Alcoholic hepatitis is a disease entity that occurs in 15-20% of chronic alcohol abusers. It is uncertain why more chronic abusers are not affected, however, it is postulated that genetic differences allow some to tolerate the toxic effects of alcohol better. Clinically these patients present with jaundice, right upper quadrant pain, fever, tender hepatomegaly, and in severe cases, overt liver failure. Patients who suffer even one bout of alcoholic hepatitis are prone to develop cirrhosis. It is felt that 50% of these patients will develop cirrhosis even with continued abstinence.
On laboratory evaluation these patients manifest liver function derangements such as elevated prothrombin time and bilirubin. It is important to note that liver function tests are not synonymous with liver enzymes, such as AST, ALT, and AP. Prothrombin time and bilirubin represent only a couple of markers of liver function, which signify significant liver disease in alcohol abusers if they are abnormal. Patients who abuse alcohol, without evidence of alcoholic hepatitis, will have elevation in the transaminases, classically in a 2:1 ratio of AST>ALT.
Alkaline phosphatase can be elevated, and if it is, this represents a cholestatic variant of alcoholic hepatitis that denotes a worse prognosis. The transaminase elevations in alcoholic hepatitis are typically between 100-300ís. It is important to emphasize that the diagnosis of alcoholic hepatitis is a clinical diagnosis and not strictly based on laboratory values, however, if the transaminases are elevated beyond 500 another etiology needs to be sought.
The pathogenesis in alcoholic hepatitis can be viewed as a disruption in homeostasis. There are three main sites of alcohol metabolism in the liver: Cytosolic, CYP2E1, and catalase system. The catalase system plays a minor role and will not be discussed further. The cytosolic system works via the alcohol dehydrogenase pathway (ADH) converting alcohol to acetylaldehyde and finally to acetate.
The CYP2E1 system, which is an inducible system, normally serves to detoxify any toxic metabolites such as acetominophen. The problem arises when chronic alcohol abuse overwhelms the ADH pathway and induces increased activity of the CYP2E1 system. The net result a disruption of homeostasis, which leads to a cascade of ill effects, such as the release of cytokines. One of the main culprits in liver damage is Tumor Necrosis Factor Alpha or TNF-a.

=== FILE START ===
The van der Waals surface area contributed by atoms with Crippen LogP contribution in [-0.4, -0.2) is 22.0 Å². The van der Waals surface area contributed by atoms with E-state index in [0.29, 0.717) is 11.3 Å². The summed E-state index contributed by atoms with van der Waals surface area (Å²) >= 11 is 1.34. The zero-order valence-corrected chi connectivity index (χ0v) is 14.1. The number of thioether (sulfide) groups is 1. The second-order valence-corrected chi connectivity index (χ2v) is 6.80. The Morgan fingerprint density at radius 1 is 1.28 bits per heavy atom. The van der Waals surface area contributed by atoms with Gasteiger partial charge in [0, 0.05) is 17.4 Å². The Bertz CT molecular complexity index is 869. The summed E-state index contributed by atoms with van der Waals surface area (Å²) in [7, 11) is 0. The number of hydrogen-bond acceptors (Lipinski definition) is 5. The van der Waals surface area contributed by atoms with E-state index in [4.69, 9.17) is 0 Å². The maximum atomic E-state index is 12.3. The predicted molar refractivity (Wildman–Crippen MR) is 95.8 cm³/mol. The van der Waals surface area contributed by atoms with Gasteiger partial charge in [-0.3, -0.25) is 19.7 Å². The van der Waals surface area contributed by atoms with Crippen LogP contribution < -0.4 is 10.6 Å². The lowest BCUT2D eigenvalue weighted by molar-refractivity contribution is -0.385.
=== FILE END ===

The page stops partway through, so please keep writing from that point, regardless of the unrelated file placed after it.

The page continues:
This causes a multitude of problems such as attracting and activating neutrophils, damaging mitochondria, which is important for cellular respiration, and apoptosis. It is important to mention that patients with chronic alcohol abuse, who take normal doses of acetominophen, are at higher risk of developing liver failure. As stated above, alcohol induces the CYP2E1 system, which normally detoxifies acetominophen. Since alcohol has disrupted the balance, detoxification mechanisms are not functional and the toxic metabolites of acetominophen will damage the liver.
Livral Complex provides natural herbal ingredients with extremely effective principles to aid the body in combating various liver-related problems. Livral Complex has an antipyretic and detoxification effect that stimulates the nerves as well as the secretory system of the liver. The formula helps to improve the microcirculation of the liver. Livral Complex protects and restores the function of your liver while balancing your immune system and also protects the liver from damage associated with autoimmunity, inflammation, oxidation and infections.
Additional possible benefits of the active ingredients showed that Livral Complex may:
Stimulate production of new liver cells,
Cases showed that